As they sang this hymn of assurance, many who struggled with doubts and fears came to know their “sins on earth forgiven.” And England was swept by revival.
Believers who doubted the possibility of a pure heart sang Wesley’s great hymn on Christian perfection:
O FOR a heart to praise my God,
A heart from sin set free!
A heart that always feels thy blood
So freely spilt for me!
As they sang this description of sanctified heart (“A heart from sin set free”; “A heart resigned, submissive, meek”; and “A humble, lowly, contrite heart”), unsanctified believers joined in Wesley’s prayer:
A heart in every thought renewed,
And full of love divine;
Perfect, and right, and pure, and good,
A copy, Lord, of thine!
Who could doubt that this was God’s will for every believer? Many who would never read John Wesley’s treatises on Christian Perfection experienced the reality of heart purity as God spoke through a hymn.
Does it matter what we sing? Church history, from Ambrose to Wesley, shouts, “Yes!” What we sing will affect, sometimes decisively, what we believe.
Choosing Songs Today
Does it matter what we sing? The church of today must say, “Yes.”
Our hymns matter to our doctrine. What we sing affects what we believe.
The impact of Wesleyan hymns on believers in other denominations is a great testimony to the power of song. It is also a great warning, because many churches today are singing songs that deny the possibility of consistent victory over willful sin. If our doctrine spread to other denominations via 18th and 19th century hymns, how can we be so confident that their doctrine will not influence our young people via 21st century praise songs?
I am not condemning the use of new songs. Instead, I am arguing that we must create these songs from within our own doctrinal tradition. Keith Drury observed that whereas the music of past generations came from the holiness movement, “the music now influencing the theology and experience of our people comes from another movement, the charismatic movement.” This must not be! If we hope to pass our doctrine to the next generation, we must preach our message not only in sermon, but in song. Whether it is new holiness songs written by gifted songwriters from our movement or the great hymns of our tradition, we must sing the doctrines that we seek to maintain: genuine conversion, the witness of the Spirit, and heart holiness.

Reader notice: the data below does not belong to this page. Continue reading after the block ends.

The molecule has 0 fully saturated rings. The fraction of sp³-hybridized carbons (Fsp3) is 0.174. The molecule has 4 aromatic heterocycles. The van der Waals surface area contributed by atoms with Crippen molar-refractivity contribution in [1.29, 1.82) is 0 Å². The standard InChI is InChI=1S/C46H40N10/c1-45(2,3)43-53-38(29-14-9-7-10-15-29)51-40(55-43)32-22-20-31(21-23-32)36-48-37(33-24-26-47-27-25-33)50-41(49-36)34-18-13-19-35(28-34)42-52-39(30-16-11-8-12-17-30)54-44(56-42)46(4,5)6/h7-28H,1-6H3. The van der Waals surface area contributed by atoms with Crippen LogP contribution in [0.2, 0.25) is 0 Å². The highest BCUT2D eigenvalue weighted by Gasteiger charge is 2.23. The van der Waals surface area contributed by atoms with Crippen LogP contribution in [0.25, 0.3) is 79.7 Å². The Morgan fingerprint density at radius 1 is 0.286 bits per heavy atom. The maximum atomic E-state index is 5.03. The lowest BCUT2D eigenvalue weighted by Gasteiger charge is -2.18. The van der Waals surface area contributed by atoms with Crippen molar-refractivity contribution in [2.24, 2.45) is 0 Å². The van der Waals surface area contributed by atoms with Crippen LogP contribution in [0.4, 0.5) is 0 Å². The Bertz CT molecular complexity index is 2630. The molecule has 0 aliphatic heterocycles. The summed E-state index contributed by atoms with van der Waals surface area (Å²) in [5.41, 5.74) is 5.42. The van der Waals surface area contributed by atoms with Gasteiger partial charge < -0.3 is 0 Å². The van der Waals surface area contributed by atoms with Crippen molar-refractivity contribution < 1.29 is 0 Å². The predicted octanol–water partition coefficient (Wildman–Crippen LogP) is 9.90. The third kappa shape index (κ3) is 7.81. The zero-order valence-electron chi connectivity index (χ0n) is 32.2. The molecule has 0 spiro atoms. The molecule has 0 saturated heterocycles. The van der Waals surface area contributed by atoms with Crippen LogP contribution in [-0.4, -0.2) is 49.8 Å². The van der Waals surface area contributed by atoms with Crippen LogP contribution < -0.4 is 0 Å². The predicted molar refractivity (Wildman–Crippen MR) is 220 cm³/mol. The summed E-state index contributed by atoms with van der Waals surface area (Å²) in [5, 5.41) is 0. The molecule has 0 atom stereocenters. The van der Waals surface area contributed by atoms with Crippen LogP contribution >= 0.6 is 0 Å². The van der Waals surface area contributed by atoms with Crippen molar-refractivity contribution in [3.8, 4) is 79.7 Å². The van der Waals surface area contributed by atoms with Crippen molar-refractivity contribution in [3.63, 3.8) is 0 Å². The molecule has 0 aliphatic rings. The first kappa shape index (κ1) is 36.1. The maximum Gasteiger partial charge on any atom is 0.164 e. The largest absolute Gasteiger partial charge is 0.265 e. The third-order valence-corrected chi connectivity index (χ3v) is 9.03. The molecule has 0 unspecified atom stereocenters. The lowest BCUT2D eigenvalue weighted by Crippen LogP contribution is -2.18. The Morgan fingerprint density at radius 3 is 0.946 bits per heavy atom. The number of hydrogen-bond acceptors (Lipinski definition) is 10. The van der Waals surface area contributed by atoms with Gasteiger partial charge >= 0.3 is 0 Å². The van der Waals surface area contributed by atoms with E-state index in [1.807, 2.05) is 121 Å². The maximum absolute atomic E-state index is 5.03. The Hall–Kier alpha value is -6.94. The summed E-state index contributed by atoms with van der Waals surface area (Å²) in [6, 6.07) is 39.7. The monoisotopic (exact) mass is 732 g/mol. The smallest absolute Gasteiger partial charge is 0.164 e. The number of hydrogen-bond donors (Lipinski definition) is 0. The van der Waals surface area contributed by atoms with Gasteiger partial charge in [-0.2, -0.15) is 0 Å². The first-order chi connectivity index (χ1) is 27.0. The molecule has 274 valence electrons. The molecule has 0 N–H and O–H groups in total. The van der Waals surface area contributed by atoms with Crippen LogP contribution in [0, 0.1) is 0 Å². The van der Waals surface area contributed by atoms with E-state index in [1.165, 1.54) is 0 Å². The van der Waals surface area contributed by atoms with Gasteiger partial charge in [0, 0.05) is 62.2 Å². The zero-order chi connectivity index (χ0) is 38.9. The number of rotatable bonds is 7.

We must sing the doctrines that we seek to maintain: genuine conversion, the witness of the Spirit, and heart holiness.
Our hymns matter to our experience. Our songs will reflect our experience. One writer explained the absence of Wesley’s hymns in 20th century Methodist churches: the “lowering of the spiritual temperature made it difficult to sing Charles Wesley’s greatest hymns without either hypocrisy or at least a faintly uneasy self-consciousness.”
We are uncomfortable singing hymns that do not match our experience. Revival songs do not suit a church that has forgotten the reality of revival. Holiness hymns are uncomfortable for a church that no longer can testify to the reality of entire sanctification. Songs of victory over sin feel false to a person who repeatedly yields to temptation.
Our hymns matter to our heritage. Our young people have not heard the great evangelists that sparked the holiness revivals; many of the great books that spread the holiness message now lie unused on dusty shelves. But the songs are still there as a testimony to the heritage we count precious.
If we hope to pass on that heritage, we must sing the songs that inspired the holiness revivals. Yes, there will be new songs; there must be new songs. But these songs must build on the heritage we have received. These will be songs that proclaim the doctrines that our Methodist forefathers preached. These will be songs that testify to the reality of God’s saving, sanctifying, and preserving work in the hearts of His children.
Does it matter what we sing? Absolutely! We must cherish songs that reflect the doctrine we believe, the experience to which we testify, and the heritage we have received.